TAIPEI (Taiwan News) — In a move that is drawing mixed reactions from observers in Japan and South Korea, the Japanese Embassy in Seoul began to publish daily data on radiation levels in Fukushima on its official website starting Sept. 27.
In addition to radiation readings from Fukushima and other locations in Japan, however, the embassy is publishing readings taken in Seoul, South Korea, and displaying the data alongside those from Fukushima City, Iwaki City, and Tokyo. Japan’s intention is to defuse rumors regarding the radiation dangers posed by the Fukushima nuclear power plant, which was the site of nuclear meltdowns after the Tohoku earthquake and tsunami in 2011.
According to the data provided by the embassy, there is little difference in the radiation levels of Fukushima and Seoul. Interestingly, Seoul’s radiation levels are higher than those found in Tokyo and only slightly lower than those recorded in Fukushima.
Screenshot of embassy website showing readings for Fukushima (left), Iwaki City (center), Tokyo, and Seoul (right).
Reuters reports that South Korea is preparing to double the radiation testing of certain Japanese exports coming from Honshu region, which was most affected by the disaster. While some in South Korea claim there are serious contamination concerns, the Japanese government believes these fears have been exaggerated by groundless rumors and political motives.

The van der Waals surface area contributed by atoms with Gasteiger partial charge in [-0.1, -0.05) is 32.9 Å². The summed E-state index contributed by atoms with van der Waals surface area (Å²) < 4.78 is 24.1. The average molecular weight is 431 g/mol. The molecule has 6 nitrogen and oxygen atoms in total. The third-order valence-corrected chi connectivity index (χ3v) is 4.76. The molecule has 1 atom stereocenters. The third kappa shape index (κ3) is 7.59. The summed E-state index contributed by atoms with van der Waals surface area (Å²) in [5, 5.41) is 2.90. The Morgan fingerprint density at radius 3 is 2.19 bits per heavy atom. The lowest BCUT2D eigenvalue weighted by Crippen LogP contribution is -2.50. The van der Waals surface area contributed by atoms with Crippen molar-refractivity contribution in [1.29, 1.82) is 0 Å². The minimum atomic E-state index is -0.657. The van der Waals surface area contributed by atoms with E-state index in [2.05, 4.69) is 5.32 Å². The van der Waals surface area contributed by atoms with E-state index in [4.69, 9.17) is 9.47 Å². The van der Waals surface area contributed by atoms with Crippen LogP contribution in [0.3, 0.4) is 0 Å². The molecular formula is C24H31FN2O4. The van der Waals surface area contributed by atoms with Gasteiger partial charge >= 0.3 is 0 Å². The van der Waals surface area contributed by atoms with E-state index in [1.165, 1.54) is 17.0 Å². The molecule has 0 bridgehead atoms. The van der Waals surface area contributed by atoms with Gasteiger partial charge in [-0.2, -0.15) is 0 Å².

The move may be seen by some as an escalation of the ongoing tensions between Japan and South Korea. Relations between the countries continue to deteriorate due to a diplomatic spat stemming from issues related to Japan’s forced labor practices in World War II and Seoul's decision to seize the assets of Japanese corporations as a form of reparations.
The World Nuclear Association says that the average levels of naturally occurring background radiation should be between 0.17-0.39 micro-Sieverts per hour, reports Reuters. NHK reports that the embassy will continue to publish the data on a daily basis, with the exception of Japanese national holidays, in order to prove that there is no significant difference between radiation levels in the two countries.